In India, reservation still rules the roost. Government-funded higher education institutions have 22.5 per cent of available seats reserved for the Scheduled Caste and the Scheduled Tribe students (7.5 per cent for STs and 15 per cent for SCs). However, with the inclusion of 27 per cent reservation for Other Backward Classes, the reservation percentage was raised to 49.5 per cent. In short, the competition is between the other higher or other castes to the 50.5 per cent. But for the Supreme Court, our politicians (one does not know whether for vote-banks) could have taken it to 100 per cent!
In every forum that matters, our leaders press on for more and more reservations, on the basis of caste, and thus bid adieu to merit. The way things are going on, with everything being politicised, it looks as if reservation is going to stay forever, though initially it was to last for 10 years, from 1950.
Instead of uniting India, reservations have only divided this country, both on the basis of caste and religion. Hence, it is not merit, but the caste or religion to which an electoral candidate belongs, that matters the most. It is not the poverty level, but caste which is the deciding factor to get a job. In fact, no politician, irrespective of the party, has said that reservation is a divisive policy. On the contrary, political parties dole out tickets on the above basis to win elections.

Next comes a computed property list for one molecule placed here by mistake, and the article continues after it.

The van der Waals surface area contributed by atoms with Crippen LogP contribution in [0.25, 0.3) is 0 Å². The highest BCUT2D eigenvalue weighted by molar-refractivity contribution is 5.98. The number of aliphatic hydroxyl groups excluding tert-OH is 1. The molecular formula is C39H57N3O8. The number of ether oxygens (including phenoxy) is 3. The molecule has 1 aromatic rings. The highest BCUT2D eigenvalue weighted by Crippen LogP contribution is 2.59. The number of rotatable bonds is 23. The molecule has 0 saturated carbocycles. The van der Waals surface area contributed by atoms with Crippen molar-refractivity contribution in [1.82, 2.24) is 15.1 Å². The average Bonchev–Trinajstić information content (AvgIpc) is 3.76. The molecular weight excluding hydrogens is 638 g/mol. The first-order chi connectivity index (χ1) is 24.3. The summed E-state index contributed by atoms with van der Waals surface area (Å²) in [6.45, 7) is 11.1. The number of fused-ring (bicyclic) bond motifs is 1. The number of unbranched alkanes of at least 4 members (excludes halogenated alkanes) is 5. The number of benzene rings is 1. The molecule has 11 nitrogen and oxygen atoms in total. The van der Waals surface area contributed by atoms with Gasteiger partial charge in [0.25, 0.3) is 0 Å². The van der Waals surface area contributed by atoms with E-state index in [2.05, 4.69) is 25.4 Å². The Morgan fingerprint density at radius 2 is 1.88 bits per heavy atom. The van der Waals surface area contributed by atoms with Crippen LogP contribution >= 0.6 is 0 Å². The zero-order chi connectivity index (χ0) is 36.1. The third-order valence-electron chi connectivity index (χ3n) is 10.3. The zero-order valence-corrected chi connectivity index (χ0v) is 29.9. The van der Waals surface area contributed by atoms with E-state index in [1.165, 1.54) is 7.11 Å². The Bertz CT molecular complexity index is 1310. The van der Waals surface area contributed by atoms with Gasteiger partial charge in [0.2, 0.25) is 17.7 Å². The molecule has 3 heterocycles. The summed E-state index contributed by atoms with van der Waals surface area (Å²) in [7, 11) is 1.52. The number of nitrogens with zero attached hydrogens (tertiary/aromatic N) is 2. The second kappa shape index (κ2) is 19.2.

The latest to join the quest are the Jats from Haryana, where the Jat community has come together to demand reservation in Government jobs and educational institutions. According to a Press report, the week-long Jat agitation in February caused loss to public and private property worth Rs34,000 crore. Buses worth Rs15 crore were burnt.
The mob struck where it hurt the commuters, highways were blocked. Violence was unleashed. Curfew had to be imposed in many districts and the Army had to be called upon. Water supply to Delhi from the Munak canal in Haryana was snapped. The railways had to cancel more than 800 trains and re-route many others.
Even after the agitation was called off on February 23, many train services remained suspended. It will take time to fix the uprooted tracks and damaged signal systems. On February 24, the Haryana Government put the cost of the arson and loot at Rs20,000 crore, but many private parties feared that their loss was not included. The bigger loss, however, was the damage to the social fabric. It became a case of Jats versus the others.
Incredible India is the only country to have all kinds of reservation policies. Whether it be the Patels of Gujarat or the Yadavs of Rajasthan or the Jats of Uttar Pradesh, they have all jumped on the bandwagon of reservation. However, politicians demand reservation, not for the love of the class for which reservation is sought for or got but to remind them to vote for the party which has helped them gain reservation.